…and how it helped transform Reliance Nippon

Reliance Nippon faced multiple challenges, not least on the HR front.

India’s 8th largest life insurer, Reliance Nippon Life Insurance is the country’s biggest non-bank insurer in terms of total premium, with over 65,000 agents, more than 3 million policies in force, and over 10 million customers, all counted. HR is a major challenge for life insurance companies, because the industry tends not to attract the very best talent – but at the same time, growth hinges on outbound solicitation, which demands specific skills. Training is a perennial issue: the costs are high; personalisation (in terms of learner ability and language) is hard to achieve; and, given low attention spans, most conventional, classroom-based training programmes yield poor outcomes. Added to that, there are challenges around standardisation, particularly with alternative sales channels such as banks and third-party distributors.

A Workplace-based training platform sought to fix this…

To overcome these issues, Reliance Nippon developed a new Workplace-based platform that focuses on training. The aim was to build a standardised, scalable and comprehensive training programme, using innovative content, yet one that adapts to varying needs – the ability to be consumed in bite-sized portions, accessed anytime, and available in multiple languages, including English. The company invested in 250 separate videos, with specific messages on different topics (e.g., segmentation), and made provisions for new modules to be added on later. It allowed for continuous feedback, and also provided for a number of group activities. Additionally, the platform supported regular webcasts, such as by the CEO (some 12,000 employees regularly ‘tune in’), and the broadcasting of important announcements.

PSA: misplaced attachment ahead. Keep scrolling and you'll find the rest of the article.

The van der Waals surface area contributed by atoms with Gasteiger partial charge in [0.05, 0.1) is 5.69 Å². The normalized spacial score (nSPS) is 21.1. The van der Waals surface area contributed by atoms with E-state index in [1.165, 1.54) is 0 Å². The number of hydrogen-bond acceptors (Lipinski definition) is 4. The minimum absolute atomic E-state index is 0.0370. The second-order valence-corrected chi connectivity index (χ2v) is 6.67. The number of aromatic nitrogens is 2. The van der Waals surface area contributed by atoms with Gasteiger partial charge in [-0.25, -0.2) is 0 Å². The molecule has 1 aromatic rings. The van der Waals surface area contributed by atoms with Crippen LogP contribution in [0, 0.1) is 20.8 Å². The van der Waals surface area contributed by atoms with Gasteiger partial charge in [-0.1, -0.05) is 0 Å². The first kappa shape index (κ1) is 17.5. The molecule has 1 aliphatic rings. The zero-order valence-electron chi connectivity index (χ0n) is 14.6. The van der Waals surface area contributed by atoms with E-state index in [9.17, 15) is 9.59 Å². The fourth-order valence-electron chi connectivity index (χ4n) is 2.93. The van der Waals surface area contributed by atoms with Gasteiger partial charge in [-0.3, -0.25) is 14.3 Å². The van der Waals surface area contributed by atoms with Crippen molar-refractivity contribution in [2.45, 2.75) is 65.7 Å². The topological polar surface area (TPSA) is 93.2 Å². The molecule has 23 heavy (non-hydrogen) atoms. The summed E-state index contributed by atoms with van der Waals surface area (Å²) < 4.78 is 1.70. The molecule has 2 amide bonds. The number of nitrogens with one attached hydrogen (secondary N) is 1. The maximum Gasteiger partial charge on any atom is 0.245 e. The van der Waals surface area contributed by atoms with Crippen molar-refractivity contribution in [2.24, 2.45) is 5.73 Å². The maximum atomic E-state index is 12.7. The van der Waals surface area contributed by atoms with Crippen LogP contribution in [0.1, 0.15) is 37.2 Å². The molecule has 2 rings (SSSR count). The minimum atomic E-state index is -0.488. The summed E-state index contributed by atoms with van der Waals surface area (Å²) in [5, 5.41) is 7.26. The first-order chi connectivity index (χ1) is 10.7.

…and has had notable successes in a short time-span

The results have been impressive. Reliance Nippon’s claims ratio has gone up, complaints (as a share of issued policies) have dropped sharply, premium income is growing again (it was earlier falling), retention rates have improved, as has profitability. Customer centricity is back to the fore, top-line growth now stands at 29%, and the average product case-size has grown 36%. (The number of cases worth over Rs 100,000 has doubled.) Measured productivity levels of new recruits is up by 50-60%, and the company saved on the cost of hiring 200-250 trainers who would have been required in the absence of an online platform. Just how effective the new system became clear when Reliance Nippon introduced a new cancer policy, which achieved impressive penetration rates within just 5 days.

Strong partnerships and leadership buy-in were key

As with any major transformation, multiple initiatives came together in this case. A strong partnership with Facebook, and with certain technology companies, yielded robust solutions. Crucially, the necessary cultural change got a big push from the top, but still required time to gain traction. Ultimately, however, the leadership’s belief in the new system, ensured that it succeeded.